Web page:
Shared events from pivotal moments in history and how they effected one or two ancestors or maybe generically how they would have effected all your ancestors (World Wars for example). What would evacuation have meant to your ancestors and their families? What was rationing like? How did your ancestors cope between the wars during the Depression, when employment opportunities were scarce?

Write about the process of researching a challenging or tricky ancestor, how you overcame the obstacles. This could be a great article to share with others, a brick wall buster!

Are there any regular or unusual naming patterns on your tree? Do you know why? I have ten family members, all connected from one small Herefordshire village named ‘Thomas Wootton’. Do you have Scottish or Irish families that follow the traditional naming patterns?

We all have a collection of family history photographs, why not tell a story using visual imagery? An ancestors timeline represented in picture form.

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Women, often unsung heroes on your tree! They did not necessarily leave a big footprint behind in the actual records themselves, but their contributions are nonetheless important. What was working life for a typical Victorian housewife? How did they cope with poverty and the loss of so many children? Was your ancestor sent away to work as a housemaid or domestic servant? What was their daily working life like?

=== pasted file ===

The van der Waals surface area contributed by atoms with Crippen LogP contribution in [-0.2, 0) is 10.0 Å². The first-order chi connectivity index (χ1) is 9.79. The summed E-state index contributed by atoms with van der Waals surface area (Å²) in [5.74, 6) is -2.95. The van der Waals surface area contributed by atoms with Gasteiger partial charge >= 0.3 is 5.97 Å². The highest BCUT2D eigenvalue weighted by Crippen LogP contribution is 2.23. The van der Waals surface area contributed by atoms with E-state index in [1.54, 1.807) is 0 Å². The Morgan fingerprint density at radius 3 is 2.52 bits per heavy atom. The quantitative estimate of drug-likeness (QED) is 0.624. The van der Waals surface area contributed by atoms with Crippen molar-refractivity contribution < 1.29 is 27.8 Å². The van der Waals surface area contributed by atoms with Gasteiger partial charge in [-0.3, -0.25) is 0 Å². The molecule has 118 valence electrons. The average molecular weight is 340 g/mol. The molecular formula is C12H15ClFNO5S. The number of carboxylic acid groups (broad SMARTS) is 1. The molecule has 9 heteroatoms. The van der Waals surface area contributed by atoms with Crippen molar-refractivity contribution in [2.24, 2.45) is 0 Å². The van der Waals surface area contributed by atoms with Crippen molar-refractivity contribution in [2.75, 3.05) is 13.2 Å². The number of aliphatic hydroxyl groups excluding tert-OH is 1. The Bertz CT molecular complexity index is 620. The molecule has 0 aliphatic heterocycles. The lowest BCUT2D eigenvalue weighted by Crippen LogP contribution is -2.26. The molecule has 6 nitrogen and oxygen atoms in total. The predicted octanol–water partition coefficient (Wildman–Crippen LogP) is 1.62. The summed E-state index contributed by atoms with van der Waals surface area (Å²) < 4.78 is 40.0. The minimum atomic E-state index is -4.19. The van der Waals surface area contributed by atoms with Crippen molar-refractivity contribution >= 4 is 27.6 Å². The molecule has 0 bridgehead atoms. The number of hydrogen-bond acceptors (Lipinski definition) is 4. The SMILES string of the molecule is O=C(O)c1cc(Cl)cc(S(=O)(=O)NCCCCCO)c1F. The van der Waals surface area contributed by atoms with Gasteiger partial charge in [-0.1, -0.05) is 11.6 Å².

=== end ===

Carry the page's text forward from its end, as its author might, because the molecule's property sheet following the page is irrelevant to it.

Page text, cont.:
Why not start a One Name Study or a One Place Study.

Why not try a blogging prompt challenge such as the wonderful Amy Johnson Crow’s #52Ancestors. I completed the challenge in 2020. Blogging about a different topic every week for a whole year! Why not give it a go yourself!

#52Ancestors

You could join a writers club such as the wonderful Curious Descendants Club run by Natalie Pithers, this is a wonderful club, full of ideas to suit every level of experience which encourages members with fun writing challenges and gives you tuition to guide you through the whole writing process. Why not give it a try yourself, I am already a member.

Curious Descendants Club

Why not do a House History or even a Street History or a FAN club series. these have become extremely popular over the last few years, inspired by several TV programmes such as ‘A House Through Time’

Why not write a top ten stories from different ancestors on your tree, just one story for an individual rather than a whole biography, “my ancestor was a bank robber” for example. (He wasn’t by the way.)

So that’s just a few ideas to start you off with. Feel free to drop me a message with some of your own inspirational ideas and maybe this blog can act as a bit of a bloggers ‘Brain Dump’ for genealogical ideas!

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11 thoughts on “When All You Need is a Little ‘Prompt’

  1. Thanks, Paul – I will definitely bookmark this post for those occasional days when I’m stumped for a topic. In general, it’s the other way around – an embarrassment of riches, however from time to time I feel overwhelmed, so will refer back to your list 🙂

    Liked by 1 person